Computer programmers and data scientists are working with microbiologists and chemists to unlock the medicinal potential of natural products.
For thousands of years, medicine has turned to nature for inspiration and potential cures. The bark of the yew tree, the slimy sea hare and even fungus have helped lead scientists to medicines for fighting cancer, high cholesterol and other conditions. As recent as last year, the natural products field took the spotlight when a Nobel Prize in Physiology or Medicine was awarded to Satoshi Omura, a Japanese microbiologist, and William C. Campbell, a parasite biology expert in the U.S., for discovering a new therapy derived from soil bacteria that can treat River Blindness and other parasitic diseases.
But successes aside, discovering effective compounds from natural products has been a very time- and labor-intensive process – until now. By combining cutting-edge gene sequencing and mass spectrometry with big data technology, scientists are poised to take a process that has largely relied on trial and error and potentially put it into hyperdrive.
Using Technology to Take Advantage of Eons of Evolution
Over millions of years, nature has selected for compounds that provide adaptive advantages and could be useful medicines. “You’re letting evolution do chemistry for you,” said Edmund Graziani, a research fellow and head of natural products at Pfizer’s Groton, Connecticut site. “Now we can begin this really powerful process where we take advantage of eons of evolution – what these microbes will do in terms of their chemistry. And harness that through modern technology and computing tools to rapidly identify things that could be really important for human health.”
In the past seven decades, Pfizer has assembled hundreds of thousands of microbe samples, making it potentially one of the largest collections in the world. Freeze-dried and sealed in glass tubes, the samples have all been stored at the company’s research and development facility in Groton, CT. But because testing each one would require teams of people and potentially years to grow and test, Graziani said most of the samples have largely been untouched over the years.
Tapping Into a Treasure Trove of Biodiversity
“We have this huge library of biodiversity sitting in our vaults,” he said. “Now we’re going to try to figure out which bugs are the most productive using this modern technology. It will revolutionize how we get the best drugs from nature.”
Historically, he said, studying a microbe has involved growing it through a fermentation process not unlike brewing beer. Then scientists must extract out the different compounds and test each one to figure out what they can do. But often, even after years of work, he said, scientists may find that that they’ve just re-discovered something already known or that a potentially interesting compound lacks the chemical properties necessary for a new medicine.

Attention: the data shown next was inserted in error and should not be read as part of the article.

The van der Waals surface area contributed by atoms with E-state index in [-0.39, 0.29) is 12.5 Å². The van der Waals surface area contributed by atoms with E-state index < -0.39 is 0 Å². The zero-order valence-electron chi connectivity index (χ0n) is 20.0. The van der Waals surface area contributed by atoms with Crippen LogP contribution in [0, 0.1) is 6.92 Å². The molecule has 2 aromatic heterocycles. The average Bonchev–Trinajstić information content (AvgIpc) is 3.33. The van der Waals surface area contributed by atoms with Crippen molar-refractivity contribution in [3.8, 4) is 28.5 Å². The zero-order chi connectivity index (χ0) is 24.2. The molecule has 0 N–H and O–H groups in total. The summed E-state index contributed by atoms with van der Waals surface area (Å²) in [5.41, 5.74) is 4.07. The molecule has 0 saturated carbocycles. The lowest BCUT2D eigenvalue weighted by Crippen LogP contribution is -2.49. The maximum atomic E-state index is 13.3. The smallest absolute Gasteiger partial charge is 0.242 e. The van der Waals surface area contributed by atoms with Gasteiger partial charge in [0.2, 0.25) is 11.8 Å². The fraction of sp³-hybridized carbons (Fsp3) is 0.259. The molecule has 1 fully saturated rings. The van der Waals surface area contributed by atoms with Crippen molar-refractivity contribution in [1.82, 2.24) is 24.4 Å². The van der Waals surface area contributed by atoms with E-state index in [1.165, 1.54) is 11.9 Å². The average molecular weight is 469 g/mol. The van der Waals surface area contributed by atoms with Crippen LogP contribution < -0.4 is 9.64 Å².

No More ‘Chasing Phantoms’
But thanks to cutting-edge analytical tools, scientists can skip these labor-intensive processes. “The beauty of this new approach is that you don’t have to grow anything, you don’t have to extract anything and you’re not chasing phantom activity,” Graziani said. “You’re using the power of genome sequencing, big data algorithms and other technology to predict the compounds right up front and make educated guesses about what you think they will do.”
Using technology, scientists can scan a microbe’s entire genome, generating a blue print, and then strategically and surgically grow and test the compounds with the most potential. Working with a multi-disciplinary team of computer programmers, microbiologists, chemists and data scientists, Graziani said, the hope is to identify new compounds to test.
“There’s huge potential locked up in these organisms,” he said. “We’re just getting started but technology has evolved to this perfect point where we believe we can really build an engine of discovery that finds the most compelling molecules from nature.”
When you think of a statistician, you may picture a math whiz hastily scrawling formulas on a white board in the halls of academia or the trading floors of finance. But statisticians—specifically, biostatisticians—play a critical role in discovering and developing new medicines.
By the end of February 2021, just over one year since the novel coronavirus emerged and disrupted our lives, approximately 136 million people worldwide had received at least one dose of COVID-19 vaccine.1 Interestingly, the disruption itself fueled the innovation that allowed such rapid development and deployment of the vaccine. Government issued stay-at-home orders, combined with a desire to protect researchers and the public from infectious disease, made it highly challenging to conduct clinical trials as usual.
One year. That’s how long it has been since the World Health Organization declared COVID-19 a global pandemic. Sometimes it feels like the year went by in the blink of an eye. More often, however, it feels more like five years have gone by since many of us last gathered with loved ones, went to a movie theater or grabbed coffee with colleagues at the office. But regardless of how long it has felt to each of us, I think we can all agree it has been a year defined by loss, learning and an approaching liberation.